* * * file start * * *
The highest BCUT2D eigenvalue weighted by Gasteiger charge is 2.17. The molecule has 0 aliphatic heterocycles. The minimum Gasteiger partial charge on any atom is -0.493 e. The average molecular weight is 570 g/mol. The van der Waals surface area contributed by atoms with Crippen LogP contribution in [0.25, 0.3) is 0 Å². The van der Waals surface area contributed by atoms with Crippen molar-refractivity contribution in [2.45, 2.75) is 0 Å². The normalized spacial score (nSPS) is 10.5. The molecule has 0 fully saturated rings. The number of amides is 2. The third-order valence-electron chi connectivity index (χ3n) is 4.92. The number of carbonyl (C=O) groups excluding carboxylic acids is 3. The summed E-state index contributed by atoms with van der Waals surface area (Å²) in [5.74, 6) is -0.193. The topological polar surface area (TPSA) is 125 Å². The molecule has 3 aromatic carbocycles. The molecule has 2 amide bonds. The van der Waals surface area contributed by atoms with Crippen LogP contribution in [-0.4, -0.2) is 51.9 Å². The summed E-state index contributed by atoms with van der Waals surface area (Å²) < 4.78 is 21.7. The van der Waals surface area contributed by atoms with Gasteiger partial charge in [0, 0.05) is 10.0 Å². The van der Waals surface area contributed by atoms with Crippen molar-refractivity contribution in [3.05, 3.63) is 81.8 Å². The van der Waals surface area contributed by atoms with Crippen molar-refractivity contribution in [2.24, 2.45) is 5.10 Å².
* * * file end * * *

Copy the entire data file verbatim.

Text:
The highest BCUT2D eigenvalue weighted by Gasteiger charge is 2.17. The molecule has 0 aliphatic heterocycles. The minimum Gasteiger partial charge on any atom is -0.493 e. The average molecular weight is 570 g/mol. The van der Waals surface area contributed by atoms with Crippen LogP contribution in [0.25, 0.3) is 0 Å². The van der Waals surface area contributed by atoms with Crippen molar-refractivity contribution in [2.45, 2.75) is 0 Å². The normalized spacial score (nSPS) is 10.5. The molecule has 0 fully saturated rings. The number of amides is 2. The third-order valence-electron chi connectivity index (χ3n) is 4.92. The number of carbonyl (C=O) groups excluding carboxylic acids is 3. The summed E-state index contributed by atoms with van der Waals surface area (Å²) in [5.74, 6) is -0.193. The topological polar surface area (TPSA) is 125 Å². The molecule has 3 aromatic carbocycles. The molecule has 2 amide bonds. The van der Waals surface area contributed by atoms with Crippen LogP contribution in [-0.4, -0.2) is 51.9 Å². The summed E-state index contributed by atoms with van der Waals surface area (Å²) < 4.78 is 21.7. The van der Waals surface area contributed by atoms with Gasteiger partial charge in [0, 0.05) is 10.0 Å². The van der Waals surface area contributed by atoms with Crippen molar-refractivity contribution in [3.05, 3.63) is 81.8 Å². The van der Waals surface area contributed by atoms with Crippen molar-refractivity contribution in [2.24, 2.45) is 5.10 Å².